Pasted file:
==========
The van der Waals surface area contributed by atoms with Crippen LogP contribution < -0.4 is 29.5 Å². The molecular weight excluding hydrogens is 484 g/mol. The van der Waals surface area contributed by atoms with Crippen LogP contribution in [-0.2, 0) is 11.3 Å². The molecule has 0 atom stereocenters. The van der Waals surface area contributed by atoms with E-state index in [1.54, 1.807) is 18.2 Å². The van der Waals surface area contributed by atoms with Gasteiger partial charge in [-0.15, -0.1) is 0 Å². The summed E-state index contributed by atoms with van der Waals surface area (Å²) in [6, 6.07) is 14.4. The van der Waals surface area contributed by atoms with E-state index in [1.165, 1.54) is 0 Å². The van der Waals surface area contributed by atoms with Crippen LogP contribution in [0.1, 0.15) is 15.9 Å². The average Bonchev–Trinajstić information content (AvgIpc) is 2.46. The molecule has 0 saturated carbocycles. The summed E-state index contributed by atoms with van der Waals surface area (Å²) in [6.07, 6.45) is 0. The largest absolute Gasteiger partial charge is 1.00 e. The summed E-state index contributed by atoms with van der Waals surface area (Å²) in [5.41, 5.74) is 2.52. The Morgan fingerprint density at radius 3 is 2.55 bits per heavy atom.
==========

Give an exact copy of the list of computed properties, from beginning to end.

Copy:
The van der Waals surface area contributed by atoms with Crippen LogP contribution < -0.4 is 29.5 Å². The molecular weight excluding hydrogens is 484 g/mol. The van der Waals surface area contributed by atoms with Crippen LogP contribution in [-0.2, 0) is 11.3 Å². The molecule has 0 atom stereocenters. The van der Waals surface area contributed by atoms with E-state index in [1.54, 1.807) is 18.2 Å². The van der Waals surface area contributed by atoms with Gasteiger partial charge in [-0.15, -0.1) is 0 Å². The summed E-state index contributed by atoms with van der Waals surface area (Å²) in [6, 6.07) is 14.4. The van der Waals surface area contributed by atoms with E-state index in [1.165, 1.54) is 0 Å². The van der Waals surface area contributed by atoms with Crippen LogP contribution in [0.1, 0.15) is 15.9 Å². The average Bonchev–Trinajstić information content (AvgIpc) is 2.46. The molecule has 0 saturated carbocycles. The summed E-state index contributed by atoms with van der Waals surface area (Å²) in [6.07, 6.45) is 0. The largest absolute Gasteiger partial charge is 1.00 e. The summed E-state index contributed by atoms with van der Waals surface area (Å²) in [5.41, 5.74) is 2.52. The Morgan fingerprint density at radius 3 is 2.55 bits per heavy atom.